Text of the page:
Did you know that divorce is illegal in Canada?
It’s essentially true: after a separation, the spouse with the higher income forfeits to the courts control of their financial, professional, and even aspects of their personal life:
- You will be required to make payments — often onerous amounts — regardless of your income, even if it is literally zero; even if you have to default on other payments; even if you have to forfeit your home.
- The Canadian courts have the power to override legal documents such as separation agreements and prenuptial agreements.
- All of your assets — including those awarded to you in your separation agreement, or obtained after divorce — are essentially jointly owned by, and accessible to, your former partner. The division of assets does not end with a separation agreement or divorce; and it is one-way, in favour of the recipient.
- You may not be allowed any hobbies, interests, or other non-essential activities; according to case law any discretionary income is not yours to spend. You may not be legally permitted to purchase anything beyond food and shelter.
- The court can dictate the direction of your career, for instance by prohibiting you from starting a business.
- You may never be permitted to retire; and even if you could, support payments are often so high that saving is not possible.
- You will not be permitted ever to earn less money than you did at the time of divorce, regardless of economic or other factors, even worldwide pandemics.
- Earning more money is risky, as it can trigger a court case and set an even higher bar for what you are expected to earn until you drop dead.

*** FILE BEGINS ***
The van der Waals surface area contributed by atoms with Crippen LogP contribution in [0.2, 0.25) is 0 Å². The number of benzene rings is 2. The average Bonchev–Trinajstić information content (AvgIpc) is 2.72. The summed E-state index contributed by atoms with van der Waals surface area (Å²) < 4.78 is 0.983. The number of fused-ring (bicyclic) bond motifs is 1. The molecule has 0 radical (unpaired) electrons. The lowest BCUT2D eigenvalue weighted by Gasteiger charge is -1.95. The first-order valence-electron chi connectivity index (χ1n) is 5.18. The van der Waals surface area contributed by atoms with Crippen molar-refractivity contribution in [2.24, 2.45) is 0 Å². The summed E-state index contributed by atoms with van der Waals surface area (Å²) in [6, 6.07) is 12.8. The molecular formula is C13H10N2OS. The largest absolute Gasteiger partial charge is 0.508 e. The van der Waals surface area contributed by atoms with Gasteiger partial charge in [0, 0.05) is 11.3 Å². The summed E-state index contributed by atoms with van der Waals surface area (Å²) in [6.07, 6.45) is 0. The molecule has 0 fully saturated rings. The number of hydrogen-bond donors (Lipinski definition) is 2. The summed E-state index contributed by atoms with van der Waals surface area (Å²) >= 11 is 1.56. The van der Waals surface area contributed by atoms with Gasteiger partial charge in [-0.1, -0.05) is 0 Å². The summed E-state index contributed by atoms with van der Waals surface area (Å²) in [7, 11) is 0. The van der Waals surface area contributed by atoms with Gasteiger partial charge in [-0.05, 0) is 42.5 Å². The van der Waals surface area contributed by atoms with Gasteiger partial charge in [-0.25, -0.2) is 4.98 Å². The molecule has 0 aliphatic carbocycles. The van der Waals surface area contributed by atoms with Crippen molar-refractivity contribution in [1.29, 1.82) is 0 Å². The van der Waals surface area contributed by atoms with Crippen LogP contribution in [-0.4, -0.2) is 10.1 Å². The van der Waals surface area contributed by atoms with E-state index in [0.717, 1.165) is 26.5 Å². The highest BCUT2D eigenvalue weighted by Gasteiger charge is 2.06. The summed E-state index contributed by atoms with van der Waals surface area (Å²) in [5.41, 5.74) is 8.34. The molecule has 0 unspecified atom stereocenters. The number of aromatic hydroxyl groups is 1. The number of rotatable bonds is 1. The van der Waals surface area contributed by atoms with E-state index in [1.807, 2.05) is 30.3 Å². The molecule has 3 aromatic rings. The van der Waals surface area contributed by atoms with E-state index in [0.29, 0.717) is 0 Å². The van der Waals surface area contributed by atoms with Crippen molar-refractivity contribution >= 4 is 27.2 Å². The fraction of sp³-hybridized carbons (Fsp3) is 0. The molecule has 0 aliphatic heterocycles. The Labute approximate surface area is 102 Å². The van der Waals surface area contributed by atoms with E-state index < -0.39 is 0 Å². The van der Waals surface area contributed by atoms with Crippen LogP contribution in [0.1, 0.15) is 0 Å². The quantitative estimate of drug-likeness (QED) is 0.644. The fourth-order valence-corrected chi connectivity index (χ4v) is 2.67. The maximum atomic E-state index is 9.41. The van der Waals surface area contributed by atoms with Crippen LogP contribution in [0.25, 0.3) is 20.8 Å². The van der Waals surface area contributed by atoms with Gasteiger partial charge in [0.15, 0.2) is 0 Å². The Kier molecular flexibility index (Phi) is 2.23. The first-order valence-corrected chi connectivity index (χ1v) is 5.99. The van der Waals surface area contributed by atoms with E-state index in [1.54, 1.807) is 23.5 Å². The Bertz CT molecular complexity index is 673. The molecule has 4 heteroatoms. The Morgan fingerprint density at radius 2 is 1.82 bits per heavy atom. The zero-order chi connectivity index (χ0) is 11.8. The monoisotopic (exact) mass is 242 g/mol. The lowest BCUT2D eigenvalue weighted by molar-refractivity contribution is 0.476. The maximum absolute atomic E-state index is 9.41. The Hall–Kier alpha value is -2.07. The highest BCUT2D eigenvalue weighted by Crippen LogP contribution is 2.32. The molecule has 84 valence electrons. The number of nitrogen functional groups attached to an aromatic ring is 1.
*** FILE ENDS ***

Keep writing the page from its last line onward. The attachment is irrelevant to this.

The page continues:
- You are effectively prevented from cohabiting or getting remarried, as it would put your new partner’s earnings and assets at risk of garnishment or confiscation.
- Tax law discriminates against support payors, who cannot write off legal fees while the recipient can.
- Spousal support survives bankruptcy.
- Punishments for inability to pay include cancellation of driver’s license and passport; garnishment of wages and confiscation of financial assets; and incarceration.
Spousal support payors in Canada are declaring bankruptcy, going homeless, and even committing suicide.
Current spousal support laws, guidelines, and judgements in Canada are not resulting in fairness for both parties in a divorce. For more details and references to case law, see The Appalling Realities of Canadian Spousal Support. For a detailed snapshot of a single case, see Spousal Support: An Open Letter to the Canadian Justice System.
We are a community of support payors working to challenge the status quo and make positive change. To be clear, we are addressing spousal support, not child support. And this situation does not only apply to men; there are women in this position, including a co-founder of this site. If you are a payor — or have any input on the issue — please get in touch.